Polishing Epoxy Finish

Discussion in 'Rod Building' started by JE, Dec 10, 2011.

  1. JE

    JE Active Member

    Just finished turning my first spey rod. I tried out my first feather inlay as well on this one right above the cork. Above the inlay are some simple decorative wraps and the script that includes maker and specs - no hook keeper. The finish extends about 10" from the cork. The finish ended up too uneven and thick as it took a couple extra layers of flex coat lite to cover the inlay. I sanded it down with 350 grit and then 400 wet dry sandpaper. I sanded it down to my liking and it actually looks pretty cool with a light matte look. I don't want to risk messing it up again with another layer of flex coat. That being said, I thought maybe I could polish it to a shine with some type of rubbing compound ensuring the current thin taper and lack of potential fuzz, dust air bubbles.... Anyone try this or have some input?
     
  2. Matthew LeBret

    Matthew LeBret Active Member

    I have had that same problem with uneven finish in the past. I have just sanded down what I needed *like you have already done* and mixed a batch of finish and coated the area as thin as I could get away with. You have the pain in the ass part done, this last coat is not to add volume it only has to be thick enough to cover a 400grit mark. If you are using Flex coat lite it is ideal for thin applications. I would think that finish would be to soft to buff or polish for it doesn't set like a enamel would. That is the only advice that I got for ya. If you happen to go with the polishing please keep an update and let me know how it turns out for I have never tried that on a rod finish.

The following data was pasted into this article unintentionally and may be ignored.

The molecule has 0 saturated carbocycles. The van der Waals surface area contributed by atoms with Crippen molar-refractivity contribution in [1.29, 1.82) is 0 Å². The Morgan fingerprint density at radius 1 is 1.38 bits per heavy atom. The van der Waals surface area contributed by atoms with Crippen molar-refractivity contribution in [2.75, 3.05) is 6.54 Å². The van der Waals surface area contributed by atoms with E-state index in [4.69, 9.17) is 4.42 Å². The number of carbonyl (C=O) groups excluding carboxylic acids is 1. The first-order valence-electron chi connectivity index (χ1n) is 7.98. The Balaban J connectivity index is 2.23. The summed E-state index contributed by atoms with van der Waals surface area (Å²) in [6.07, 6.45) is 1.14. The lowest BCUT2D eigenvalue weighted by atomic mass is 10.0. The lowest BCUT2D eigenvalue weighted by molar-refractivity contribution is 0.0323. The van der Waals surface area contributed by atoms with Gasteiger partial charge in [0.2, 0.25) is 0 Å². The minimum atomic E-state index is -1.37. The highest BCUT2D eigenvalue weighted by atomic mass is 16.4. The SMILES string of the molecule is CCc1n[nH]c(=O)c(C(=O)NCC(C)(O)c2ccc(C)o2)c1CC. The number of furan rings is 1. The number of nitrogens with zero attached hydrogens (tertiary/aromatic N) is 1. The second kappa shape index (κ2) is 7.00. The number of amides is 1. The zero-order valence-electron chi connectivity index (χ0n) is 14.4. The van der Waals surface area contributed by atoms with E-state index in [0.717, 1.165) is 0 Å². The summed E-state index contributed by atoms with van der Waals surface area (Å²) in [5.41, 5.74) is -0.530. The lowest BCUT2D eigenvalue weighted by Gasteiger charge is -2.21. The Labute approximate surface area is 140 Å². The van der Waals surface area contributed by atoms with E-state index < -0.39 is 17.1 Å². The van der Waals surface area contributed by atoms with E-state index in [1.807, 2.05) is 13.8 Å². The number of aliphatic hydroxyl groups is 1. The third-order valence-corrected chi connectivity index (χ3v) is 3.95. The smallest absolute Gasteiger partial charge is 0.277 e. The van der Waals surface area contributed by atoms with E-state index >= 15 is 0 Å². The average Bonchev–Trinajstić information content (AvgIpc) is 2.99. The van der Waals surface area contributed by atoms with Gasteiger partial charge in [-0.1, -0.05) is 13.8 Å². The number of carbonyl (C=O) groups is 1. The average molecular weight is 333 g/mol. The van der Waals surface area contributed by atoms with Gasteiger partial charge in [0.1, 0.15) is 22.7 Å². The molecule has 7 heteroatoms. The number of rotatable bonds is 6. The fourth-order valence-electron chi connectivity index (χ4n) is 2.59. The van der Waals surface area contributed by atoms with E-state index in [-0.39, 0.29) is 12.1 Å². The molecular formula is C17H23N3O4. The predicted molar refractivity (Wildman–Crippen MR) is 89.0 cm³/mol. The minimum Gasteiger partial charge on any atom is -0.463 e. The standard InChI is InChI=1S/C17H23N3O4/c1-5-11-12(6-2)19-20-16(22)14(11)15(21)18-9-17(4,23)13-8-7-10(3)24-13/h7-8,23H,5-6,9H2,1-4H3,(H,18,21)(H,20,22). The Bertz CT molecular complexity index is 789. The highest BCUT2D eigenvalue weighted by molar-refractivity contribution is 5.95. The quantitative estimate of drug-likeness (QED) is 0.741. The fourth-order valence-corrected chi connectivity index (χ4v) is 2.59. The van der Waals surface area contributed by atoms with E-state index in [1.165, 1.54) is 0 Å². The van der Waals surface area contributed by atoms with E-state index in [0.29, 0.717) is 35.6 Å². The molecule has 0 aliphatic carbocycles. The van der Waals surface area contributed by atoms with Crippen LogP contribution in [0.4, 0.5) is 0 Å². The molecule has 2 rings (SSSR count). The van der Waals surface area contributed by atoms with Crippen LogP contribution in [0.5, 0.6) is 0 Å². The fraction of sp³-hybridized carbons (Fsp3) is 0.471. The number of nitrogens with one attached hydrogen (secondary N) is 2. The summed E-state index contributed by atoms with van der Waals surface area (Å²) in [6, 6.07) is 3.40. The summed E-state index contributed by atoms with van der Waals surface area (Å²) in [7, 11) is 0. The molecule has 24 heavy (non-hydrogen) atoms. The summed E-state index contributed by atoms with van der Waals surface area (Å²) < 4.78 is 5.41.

3. JE

    JE Active Member

    I'll goof around with it tonight and try to post up some before and after pics. Stay tuned.
     
  4. JE

    JE Active Member

    Went to McClendon's in Woodinville and talked to the guys in there. Love that place. They recommended a bottle of a product called Gel-Gloss. I buffed that stuff in with a handi wipe for about 10 minutes on one side and it is looking nice and glassy. Basically just squeezing a drip or two every couple of minutes and rubbing it in. Working up to a higher grit sandpaper to prep like an 1800 wet dry (with water) would certainly cut down on the polish time. Kind of excited - no air bubbles or poker uppers in the finish. Until looking over some threads in this forum I hadn't even thought of sanding. I'm going to go back over a few of my other unevenly finished rods and take care of them with this process as well.
    -JE
     
  5. Greg Holt

    Greg Holt Active Member

    JE,
    I've never been able to duplicate the high gloss of original epoxy, regardless of the product used in the repair or re-do. Fiberlass repair techs use Gel Gloss regularly, along with even finer polishing compounds such as "new car wax", even toothpaste! If you go that route, finish with a pure carnuba wax like classic car wax after a thorough alcohol cleaning, knowing two things: one, you'll have to re-apply the wax from time to time, and two, it won't be as durable as the epoxy. You mentioned Flex-coat, and I haven't used it, so if it's a one part no mix, it may recoat without roughing up the entire area. Epoxy sure won't, it accepts fresh re-coats, or well cured sanded-in-between ones. This from an old (60's) McLendon employee!
    Greg

    PS: I often wonder about the headlight lens restoring kits, as they have to leave a near perfect finish?